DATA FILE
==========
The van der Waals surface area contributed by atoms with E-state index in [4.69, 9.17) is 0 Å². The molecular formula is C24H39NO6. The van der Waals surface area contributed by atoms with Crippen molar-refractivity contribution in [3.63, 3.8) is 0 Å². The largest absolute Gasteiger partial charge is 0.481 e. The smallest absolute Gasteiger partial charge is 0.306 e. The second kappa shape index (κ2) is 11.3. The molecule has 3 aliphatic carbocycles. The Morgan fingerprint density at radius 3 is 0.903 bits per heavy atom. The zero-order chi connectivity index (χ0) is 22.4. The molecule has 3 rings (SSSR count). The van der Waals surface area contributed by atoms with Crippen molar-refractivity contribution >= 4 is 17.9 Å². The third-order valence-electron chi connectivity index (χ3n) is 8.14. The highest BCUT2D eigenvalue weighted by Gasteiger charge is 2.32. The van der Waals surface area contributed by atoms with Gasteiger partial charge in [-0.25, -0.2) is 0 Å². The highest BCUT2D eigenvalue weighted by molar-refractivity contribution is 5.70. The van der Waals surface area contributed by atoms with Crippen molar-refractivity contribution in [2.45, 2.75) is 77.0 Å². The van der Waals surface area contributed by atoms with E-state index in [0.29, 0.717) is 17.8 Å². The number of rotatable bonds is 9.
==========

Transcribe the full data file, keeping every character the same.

The van der Waals surface area contributed by atoms with E-state index in [4.69, 9.17) is 0 Å². The molecular formula is C24H39NO6. The van der Waals surface area contributed by atoms with Crippen molar-refractivity contribution in [3.63, 3.8) is 0 Å². The largest absolute Gasteiger partial charge is 0.481 e. The smallest absolute Gasteiger partial charge is 0.306 e. The second kappa shape index (κ2) is 11.3. The molecule has 3 aliphatic carbocycles. The Morgan fingerprint density at radius 3 is 0.903 bits per heavy atom. The zero-order chi connectivity index (χ0) is 22.4. The molecule has 3 rings (SSSR count). The van der Waals surface area contributed by atoms with Crippen molar-refractivity contribution >= 4 is 17.9 Å². The third-order valence-electron chi connectivity index (χ3n) is 8.14. The highest BCUT2D eigenvalue weighted by Gasteiger charge is 2.32. The van der Waals surface area contributed by atoms with Gasteiger partial charge in [-0.25, -0.2) is 0 Å². The highest BCUT2D eigenvalue weighted by molar-refractivity contribution is 5.70. The van der Waals surface area contributed by atoms with Crippen molar-refractivity contribution in [2.45, 2.75) is 77.0 Å². The van der Waals surface area contributed by atoms with E-state index in [0.29, 0.717) is 17.8 Å². The number of rotatable bonds is 9.